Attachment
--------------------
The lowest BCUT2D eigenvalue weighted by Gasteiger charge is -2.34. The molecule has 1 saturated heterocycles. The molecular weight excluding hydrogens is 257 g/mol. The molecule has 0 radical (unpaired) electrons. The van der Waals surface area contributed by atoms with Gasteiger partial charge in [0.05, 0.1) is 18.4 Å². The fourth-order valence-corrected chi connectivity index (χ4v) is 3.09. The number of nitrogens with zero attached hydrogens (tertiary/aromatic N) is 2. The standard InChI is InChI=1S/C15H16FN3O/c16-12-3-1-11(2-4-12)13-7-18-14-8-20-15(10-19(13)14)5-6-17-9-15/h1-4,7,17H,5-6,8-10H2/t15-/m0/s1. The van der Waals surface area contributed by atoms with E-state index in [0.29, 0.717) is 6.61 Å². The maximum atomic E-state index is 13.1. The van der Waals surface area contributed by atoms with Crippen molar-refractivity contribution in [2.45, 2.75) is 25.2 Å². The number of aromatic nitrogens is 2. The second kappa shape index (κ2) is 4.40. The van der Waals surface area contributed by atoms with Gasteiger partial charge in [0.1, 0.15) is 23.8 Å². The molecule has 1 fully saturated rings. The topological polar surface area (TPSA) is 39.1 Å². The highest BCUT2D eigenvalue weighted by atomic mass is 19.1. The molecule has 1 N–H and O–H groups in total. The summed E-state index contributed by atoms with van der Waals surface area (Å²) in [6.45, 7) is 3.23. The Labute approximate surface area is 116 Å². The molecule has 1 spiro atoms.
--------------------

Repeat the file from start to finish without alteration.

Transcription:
The lowest BCUT2D eigenvalue weighted by Gasteiger charge is -2.34. The molecule has 1 saturated heterocycles. The molecular weight excluding hydrogens is 257 g/mol. The molecule has 0 radical (unpaired) electrons. The van der Waals surface area contributed by atoms with Gasteiger partial charge in [0.05, 0.1) is 18.4 Å². The fourth-order valence-corrected chi connectivity index (χ4v) is 3.09. The number of nitrogens with zero attached hydrogens (tertiary/aromatic N) is 2. The standard InChI is InChI=1S/C15H16FN3O/c16-12-3-1-11(2-4-12)13-7-18-14-8-20-15(10-19(13)14)5-6-17-9-15/h1-4,7,17H,5-6,8-10H2/t15-/m0/s1. The van der Waals surface area contributed by atoms with E-state index in [0.29, 0.717) is 6.61 Å². The maximum atomic E-state index is 13.1. The van der Waals surface area contributed by atoms with Crippen molar-refractivity contribution in [2.45, 2.75) is 25.2 Å². The number of aromatic nitrogens is 2. The second kappa shape index (κ2) is 4.40. The van der Waals surface area contributed by atoms with Gasteiger partial charge in [0.1, 0.15) is 23.8 Å². The molecule has 1 fully saturated rings. The topological polar surface area (TPSA) is 39.1 Å². The highest BCUT2D eigenvalue weighted by atomic mass is 19.1. The molecule has 1 N–H and O–H groups in total. The summed E-state index contributed by atoms with van der Waals surface area (Å²) in [6.45, 7) is 3.23. The Labute approximate surface area is 116 Å². The molecule has 1 spiro atoms.